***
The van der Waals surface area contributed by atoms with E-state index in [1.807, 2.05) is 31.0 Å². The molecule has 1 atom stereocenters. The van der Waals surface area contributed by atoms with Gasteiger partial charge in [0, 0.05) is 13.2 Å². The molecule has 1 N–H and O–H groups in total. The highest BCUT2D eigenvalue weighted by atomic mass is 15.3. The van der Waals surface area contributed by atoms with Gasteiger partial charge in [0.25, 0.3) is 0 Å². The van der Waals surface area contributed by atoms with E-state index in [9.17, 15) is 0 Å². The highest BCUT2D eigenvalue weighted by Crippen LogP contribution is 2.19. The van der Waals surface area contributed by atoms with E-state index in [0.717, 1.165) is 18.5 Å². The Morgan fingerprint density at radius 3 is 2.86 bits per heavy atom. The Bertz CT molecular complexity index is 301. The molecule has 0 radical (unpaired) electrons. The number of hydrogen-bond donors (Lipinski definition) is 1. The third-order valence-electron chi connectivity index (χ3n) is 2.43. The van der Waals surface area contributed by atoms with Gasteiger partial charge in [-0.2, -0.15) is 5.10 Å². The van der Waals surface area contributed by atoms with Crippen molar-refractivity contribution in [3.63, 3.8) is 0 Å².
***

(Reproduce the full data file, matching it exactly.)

The van der Waals surface area contributed by atoms with E-state index in [1.807, 2.05) is 31.0 Å². The molecule has 1 atom stereocenters. The van der Waals surface area contributed by atoms with Gasteiger partial charge in [0, 0.05) is 13.2 Å². The molecule has 1 N–H and O–H groups in total. The highest BCUT2D eigenvalue weighted by atomic mass is 15.3. The van der Waals surface area contributed by atoms with Gasteiger partial charge in [0.25, 0.3) is 0 Å². The van der Waals surface area contributed by atoms with E-state index in [9.17, 15) is 0 Å². The highest BCUT2D eigenvalue weighted by Crippen LogP contribution is 2.19. The van der Waals surface area contributed by atoms with E-state index in [0.717, 1.165) is 18.5 Å². The Morgan fingerprint density at radius 3 is 2.86 bits per heavy atom. The Bertz CT molecular complexity index is 301. The molecule has 0 radical (unpaired) electrons. The number of hydrogen-bond donors (Lipinski definition) is 1. The third-order valence-electron chi connectivity index (χ3n) is 2.43. The van der Waals surface area contributed by atoms with Gasteiger partial charge in [-0.2, -0.15) is 5.10 Å². The van der Waals surface area contributed by atoms with Crippen molar-refractivity contribution in [3.63, 3.8) is 0 Å².